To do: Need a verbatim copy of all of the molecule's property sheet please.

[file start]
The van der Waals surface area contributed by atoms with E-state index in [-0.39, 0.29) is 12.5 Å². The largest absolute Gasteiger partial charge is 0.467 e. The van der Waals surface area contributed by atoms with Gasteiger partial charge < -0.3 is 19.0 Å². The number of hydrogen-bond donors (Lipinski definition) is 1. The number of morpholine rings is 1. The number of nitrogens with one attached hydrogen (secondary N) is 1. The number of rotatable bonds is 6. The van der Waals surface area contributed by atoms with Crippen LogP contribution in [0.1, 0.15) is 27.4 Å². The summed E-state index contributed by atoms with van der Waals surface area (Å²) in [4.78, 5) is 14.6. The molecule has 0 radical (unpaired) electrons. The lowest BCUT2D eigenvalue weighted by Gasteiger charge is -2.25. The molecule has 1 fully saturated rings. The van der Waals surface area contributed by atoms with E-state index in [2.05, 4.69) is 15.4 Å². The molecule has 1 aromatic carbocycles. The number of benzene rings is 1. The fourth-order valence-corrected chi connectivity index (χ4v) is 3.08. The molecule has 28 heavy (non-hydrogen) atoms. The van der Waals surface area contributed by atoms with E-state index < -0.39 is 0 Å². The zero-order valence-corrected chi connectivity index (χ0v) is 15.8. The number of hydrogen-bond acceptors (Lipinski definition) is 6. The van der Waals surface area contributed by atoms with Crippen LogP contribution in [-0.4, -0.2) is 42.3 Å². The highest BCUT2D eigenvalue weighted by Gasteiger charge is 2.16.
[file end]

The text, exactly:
The van der Waals surface area contributed by atoms with E-state index in [-0.39, 0.29) is 12.5 Å². The largest absolute Gasteiger partial charge is 0.467 e. The van der Waals surface area contributed by atoms with Gasteiger partial charge < -0.3 is 19.0 Å². The number of hydrogen-bond donors (Lipinski definition) is 1. The number of morpholine rings is 1. The number of nitrogens with one attached hydrogen (secondary N) is 1. The number of rotatable bonds is 6. The van der Waals surface area contributed by atoms with Crippen LogP contribution in [0.1, 0.15) is 27.4 Å². The summed E-state index contributed by atoms with van der Waals surface area (Å²) in [4.78, 5) is 14.6. The molecule has 0 radical (unpaired) electrons. The lowest BCUT2D eigenvalue weighted by Gasteiger charge is -2.25. The molecule has 1 fully saturated rings. The van der Waals surface area contributed by atoms with E-state index in [2.05, 4.69) is 15.4 Å². The molecule has 1 aromatic carbocycles. The number of benzene rings is 1. The fourth-order valence-corrected chi connectivity index (χ4v) is 3.08. The molecule has 28 heavy (non-hydrogen) atoms. The van der Waals surface area contributed by atoms with E-state index < -0.39 is 0 Å². The zero-order valence-corrected chi connectivity index (χ0v) is 15.8. The number of hydrogen-bond acceptors (Lipinski definition) is 6. The van der Waals surface area contributed by atoms with Crippen LogP contribution in [-0.4, -0.2) is 42.3 Å². The highest BCUT2D eigenvalue weighted by Gasteiger charge is 2.16.